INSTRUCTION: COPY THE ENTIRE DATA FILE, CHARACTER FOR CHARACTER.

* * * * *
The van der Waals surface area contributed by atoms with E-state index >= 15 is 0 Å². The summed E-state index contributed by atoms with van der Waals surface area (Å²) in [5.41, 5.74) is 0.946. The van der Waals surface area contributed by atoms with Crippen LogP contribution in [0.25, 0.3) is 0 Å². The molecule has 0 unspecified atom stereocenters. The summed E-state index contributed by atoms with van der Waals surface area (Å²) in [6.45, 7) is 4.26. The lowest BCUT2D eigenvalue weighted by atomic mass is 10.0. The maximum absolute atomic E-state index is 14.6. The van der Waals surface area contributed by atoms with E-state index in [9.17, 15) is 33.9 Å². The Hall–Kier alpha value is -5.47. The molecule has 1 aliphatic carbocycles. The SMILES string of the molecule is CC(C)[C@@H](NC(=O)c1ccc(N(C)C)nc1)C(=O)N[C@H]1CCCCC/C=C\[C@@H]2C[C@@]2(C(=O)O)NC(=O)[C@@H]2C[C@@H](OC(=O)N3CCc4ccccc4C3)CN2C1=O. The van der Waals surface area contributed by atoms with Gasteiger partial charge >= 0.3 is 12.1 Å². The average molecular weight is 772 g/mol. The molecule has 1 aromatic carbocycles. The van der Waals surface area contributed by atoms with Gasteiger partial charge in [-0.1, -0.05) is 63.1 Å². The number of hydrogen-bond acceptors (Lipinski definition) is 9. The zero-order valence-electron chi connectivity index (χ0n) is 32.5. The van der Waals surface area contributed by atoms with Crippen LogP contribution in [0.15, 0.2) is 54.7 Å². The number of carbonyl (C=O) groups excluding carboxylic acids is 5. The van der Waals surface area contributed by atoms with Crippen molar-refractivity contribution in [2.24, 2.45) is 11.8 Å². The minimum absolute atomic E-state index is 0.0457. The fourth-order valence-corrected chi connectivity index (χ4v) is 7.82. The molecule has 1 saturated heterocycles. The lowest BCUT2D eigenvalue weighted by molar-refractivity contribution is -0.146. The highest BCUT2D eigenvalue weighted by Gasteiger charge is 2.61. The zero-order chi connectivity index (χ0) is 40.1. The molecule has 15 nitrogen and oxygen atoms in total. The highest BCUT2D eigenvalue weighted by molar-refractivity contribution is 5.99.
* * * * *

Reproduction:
The van der Waals surface area contributed by atoms with E-state index >= 15 is 0 Å². The summed E-state index contributed by atoms with van der Waals surface area (Å²) in [5.41, 5.74) is 0.946. The van der Waals surface area contributed by atoms with Crippen LogP contribution in [0.25, 0.3) is 0 Å². The molecule has 0 unspecified atom stereocenters. The summed E-state index contributed by atoms with van der Waals surface area (Å²) in [6.45, 7) is 4.26. The lowest BCUT2D eigenvalue weighted by atomic mass is 10.0. The maximum absolute atomic E-state index is 14.6. The van der Waals surface area contributed by atoms with E-state index in [9.17, 15) is 33.9 Å². The Hall–Kier alpha value is -5.47. The molecule has 1 aliphatic carbocycles. The SMILES string of the molecule is CC(C)[C@@H](NC(=O)c1ccc(N(C)C)nc1)C(=O)N[C@H]1CCCCC/C=C\[C@@H]2C[C@@]2(C(=O)O)NC(=O)[C@@H]2C[C@@H](OC(=O)N3CCc4ccccc4C3)CN2C1=O. The van der Waals surface area contributed by atoms with Gasteiger partial charge >= 0.3 is 12.1 Å². The average molecular weight is 772 g/mol. The molecule has 1 aromatic carbocycles. The van der Waals surface area contributed by atoms with Gasteiger partial charge in [-0.1, -0.05) is 63.1 Å². The number of hydrogen-bond acceptors (Lipinski definition) is 9. The zero-order valence-electron chi connectivity index (χ0n) is 32.5. The van der Waals surface area contributed by atoms with Crippen LogP contribution in [0.15, 0.2) is 54.7 Å². The number of carbonyl (C=O) groups excluding carboxylic acids is 5. The van der Waals surface area contributed by atoms with Crippen molar-refractivity contribution in [2.24, 2.45) is 11.8 Å². The minimum absolute atomic E-state index is 0.0457. The fourth-order valence-corrected chi connectivity index (χ4v) is 7.82. The molecule has 1 saturated heterocycles. The lowest BCUT2D eigenvalue weighted by molar-refractivity contribution is -0.146. The highest BCUT2D eigenvalue weighted by Gasteiger charge is 2.61. The zero-order chi connectivity index (χ0) is 40.1. The molecule has 15 nitrogen and oxygen atoms in total. The highest BCUT2D eigenvalue weighted by molar-refractivity contribution is 5.99.